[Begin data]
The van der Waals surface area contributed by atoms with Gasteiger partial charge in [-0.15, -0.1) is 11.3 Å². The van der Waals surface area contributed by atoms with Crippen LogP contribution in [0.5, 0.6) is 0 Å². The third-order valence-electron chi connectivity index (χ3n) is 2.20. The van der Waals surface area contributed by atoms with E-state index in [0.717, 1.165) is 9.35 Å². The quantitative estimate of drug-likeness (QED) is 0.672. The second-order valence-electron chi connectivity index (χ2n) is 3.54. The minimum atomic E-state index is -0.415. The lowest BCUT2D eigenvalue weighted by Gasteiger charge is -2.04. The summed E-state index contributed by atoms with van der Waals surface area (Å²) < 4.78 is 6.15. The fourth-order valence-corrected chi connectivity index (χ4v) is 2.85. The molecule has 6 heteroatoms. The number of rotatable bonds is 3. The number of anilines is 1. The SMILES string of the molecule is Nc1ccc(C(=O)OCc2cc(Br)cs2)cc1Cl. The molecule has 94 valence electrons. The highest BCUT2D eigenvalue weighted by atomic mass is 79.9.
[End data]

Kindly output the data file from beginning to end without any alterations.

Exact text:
The van der Waals surface area contributed by atoms with Gasteiger partial charge in [-0.15, -0.1) is 11.3 Å². The van der Waals surface area contributed by atoms with Crippen LogP contribution in [0.5, 0.6) is 0 Å². The third-order valence-electron chi connectivity index (χ3n) is 2.20. The van der Waals surface area contributed by atoms with E-state index in [0.717, 1.165) is 9.35 Å². The quantitative estimate of drug-likeness (QED) is 0.672. The second-order valence-electron chi connectivity index (χ2n) is 3.54. The minimum atomic E-state index is -0.415. The lowest BCUT2D eigenvalue weighted by Gasteiger charge is -2.04. The summed E-state index contributed by atoms with van der Waals surface area (Å²) < 4.78 is 6.15. The fourth-order valence-corrected chi connectivity index (χ4v) is 2.85. The molecule has 6 heteroatoms. The number of rotatable bonds is 3. The number of anilines is 1. The SMILES string of the molecule is Nc1ccc(C(=O)OCc2cc(Br)cs2)cc1Cl. The molecule has 94 valence electrons. The highest BCUT2D eigenvalue weighted by atomic mass is 79.9.